|Beta blocker||Heart failure||Efficacy||Polymorphisms in the targeted beta1-adrenergic receptor that affects cardiac output||Not accepted June 2009, resubmission in progress|
|Vanda Pharmaceuticals: |
|Antipsychotic||Schizophrenia||Efficacy||6 single nucleotide polymorphisms (SNPs) related to schizophrenia||Approved May 2009|
|Cox-2 painkiller||Arthritis||Safety||Genes in the major histocompatibility complex (MHC Class II)||Never approved in US, pulled from foreign markets in 2007 due to potential liver toxicity|
|Antiplatelet||Heart attack||Efficacy||The cytochrome P 2C19 gene regulates the body’s ability to metabolize drugs||First approved in 1997, but is not effective in 30% of patients|
|Antitumor||Lung cancer||Efficacy||Mutation in the epidermal growth factor receptor (EGFR)||FDA restricted use in 2005 as other drugs proved more effective in general population|
Trexall, Rheumatrex (methotrexate)
|Antineoplastic (chemotherapy)||Bowel cancer||Efficacy||Faulty MSH2 gene linked to a type of colon cancer||Chemotherapy drug from 1940s still used for leukemia|
|Hypercholesterolemia||Cholesterol||Safety||Genome studies in progress||After $1 billion investment, Pfizer abandoned drug due to fatal heart problems|
Ellson Chen, a former Celera scientist who founded Vita Genomics in Taiwan, once referred to his company’s work as a drug-rescue program, but today he prefers to call it “repositioning.” “When we first contacted pharmaceutical companies,” Chen says, “they didn’t like the name ‘rescue’ because it means something went wrong and that gets investors nervous.”
Rescuing drugs through personalized medicine is fraught with scientific challenges as well. In the late 1990s, Ruth March, director of personalized medicine at AstraZeneca, was working on ximelagatran (Exanta), the first drug in a new class of blood thinners. During Phase 3 clinical trials, the team discovered that over the long term, Exanta could raise liver enzymes in a small number of patients, a red flag for causing liver damage. In 2000, the company decided to try to develop a test to screen those patients, but it had to collect genetic samples retrospectively because they had not been obtained during the original clinical trials. Over the next 5 years, March’s team was successful in developing and publishing a biomarker, but it only predicted 50% of patients with the adverse events. That wasn’t good enough. AstraZeneca finally abandoned the drug in 2006 after discovering further safety issues, but March says the biomarker, called HLA-DRB1*07, has proven useful in predicting similar adverse events with other drugs (Pharmacogenomics J, 8:186–95, 2008).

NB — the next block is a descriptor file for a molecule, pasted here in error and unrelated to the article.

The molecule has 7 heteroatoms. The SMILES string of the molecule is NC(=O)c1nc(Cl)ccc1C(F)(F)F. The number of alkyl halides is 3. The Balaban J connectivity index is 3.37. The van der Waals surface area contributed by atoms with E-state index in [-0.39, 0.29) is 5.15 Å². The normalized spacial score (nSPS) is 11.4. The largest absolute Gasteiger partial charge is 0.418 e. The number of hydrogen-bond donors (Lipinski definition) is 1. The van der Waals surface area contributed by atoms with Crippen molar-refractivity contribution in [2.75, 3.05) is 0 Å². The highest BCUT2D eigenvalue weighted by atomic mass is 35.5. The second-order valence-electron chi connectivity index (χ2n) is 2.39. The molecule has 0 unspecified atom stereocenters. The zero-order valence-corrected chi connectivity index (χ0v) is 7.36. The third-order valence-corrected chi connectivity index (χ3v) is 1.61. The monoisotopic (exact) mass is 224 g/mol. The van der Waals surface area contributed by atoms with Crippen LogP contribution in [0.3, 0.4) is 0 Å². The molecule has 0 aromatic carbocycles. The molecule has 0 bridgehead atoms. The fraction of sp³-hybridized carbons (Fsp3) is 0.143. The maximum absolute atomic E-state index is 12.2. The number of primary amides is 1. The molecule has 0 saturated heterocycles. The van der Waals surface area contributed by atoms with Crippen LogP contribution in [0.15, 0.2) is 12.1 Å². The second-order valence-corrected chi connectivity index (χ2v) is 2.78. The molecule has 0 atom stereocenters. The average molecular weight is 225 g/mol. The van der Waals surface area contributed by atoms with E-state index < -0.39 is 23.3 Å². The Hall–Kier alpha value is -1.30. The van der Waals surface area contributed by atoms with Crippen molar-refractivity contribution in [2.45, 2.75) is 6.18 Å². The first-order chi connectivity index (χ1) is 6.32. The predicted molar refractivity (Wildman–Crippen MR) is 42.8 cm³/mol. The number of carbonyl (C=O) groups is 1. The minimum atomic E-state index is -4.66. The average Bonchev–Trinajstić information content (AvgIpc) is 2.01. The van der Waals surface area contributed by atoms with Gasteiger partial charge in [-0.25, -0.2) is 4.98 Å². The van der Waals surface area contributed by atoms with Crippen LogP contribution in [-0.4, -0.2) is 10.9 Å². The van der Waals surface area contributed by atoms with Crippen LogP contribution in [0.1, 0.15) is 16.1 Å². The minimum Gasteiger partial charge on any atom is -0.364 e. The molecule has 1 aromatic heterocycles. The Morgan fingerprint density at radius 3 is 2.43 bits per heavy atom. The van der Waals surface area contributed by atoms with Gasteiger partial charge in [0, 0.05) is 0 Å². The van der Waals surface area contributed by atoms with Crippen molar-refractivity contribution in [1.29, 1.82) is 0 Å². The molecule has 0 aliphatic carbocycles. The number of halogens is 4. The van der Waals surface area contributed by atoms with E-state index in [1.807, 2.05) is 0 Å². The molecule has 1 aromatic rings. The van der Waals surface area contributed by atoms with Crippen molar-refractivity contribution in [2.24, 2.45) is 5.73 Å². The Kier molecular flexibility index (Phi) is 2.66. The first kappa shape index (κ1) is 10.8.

Today, the company has procedures in place to identify personalized medicine candidates early on in development to avoid running inappropriate—and costly—clinical trials. “We spent 5 years trying to get these things into the early pipeline,” March says, “Now, we’re trying to not have too many surprises.”
For March, the last big “surprise” will probably be Iressa. When the lung cancer drug was first in clinical trials 10 years ago, the drug only proved effective in 10 to 15 percent of patients in 2004, a borderline case for FDA approval at the time. It would probably not have been approved today. Iressa is now restricted to patients already using it, however, diagnostic tests are available to identify patients in the general population with an EGFR mutation making them responsive to the drug. AstraZeneca would not confirm whether it will seek reapproval of the drug.
Although such diagnostics hold promise for patients, some companies may still be quivering at the possibility that new tests could eat into their profits. Over the summer, the FDA announced a labeling change for the colorectal cancer drugs cetuximab (Erbitux) and panitumumab (Vectibix) to reflect the fact that they do not work for people with mutations in the KRAS gene. The diagnostic firm DxS currently sells a KRAS mutation test in Europe and is now seeking approval from the FDA.
And earlier this year, a study indicated that the bestselling antiplatelet therapy clopidogrel (Plavix) is ineffective in preventing heart attack in 30 percent of patients (NEJM 360: 354–62, 2009). This deficiency was linked to a single gene variant, and following publication the FDA initially requested a labeling change that would recommend patients get tested prior to using the medication. However, after discussions with the drug’s maker, Sanofi-Aventis, the FDA has apparently softened on that stance. Even so, with Plavix nearing the end of its exclusivity period and a new Eli Lilly drug prasugrel (Effient) now on the market as a more effective alternative, a diagnostic test that pinpoints people who thrive on Plavix may be just what the company needs to keep the drug alive.
In the case of bucindolol, Bristow was able to get seed funding and Series A that amounted to $16 million, launching his third biotech company. In 2006, Bristow and his collaborators published a reanalysis of the BEST trial using genetic data in the Proceedings of the National Academy of Sciences (103:11288–93, 2006). “For 50% of the population, this seems to be the drug of choice,” he says. Unfortunately, the FDA does not agree: Arca’s first submission was not accepted in June, owing to questions over the statistical analysis and the fact that some original records no longer exist at study sites used in 1999.
Bristow, for his part, seems unfazed, and says that the agency had not reviewed supplementary data submitted in May and the company is now in discussions about whether additional clinical trials are necessary. “You have to line up a lot of dominoes to make this thing work,” he says.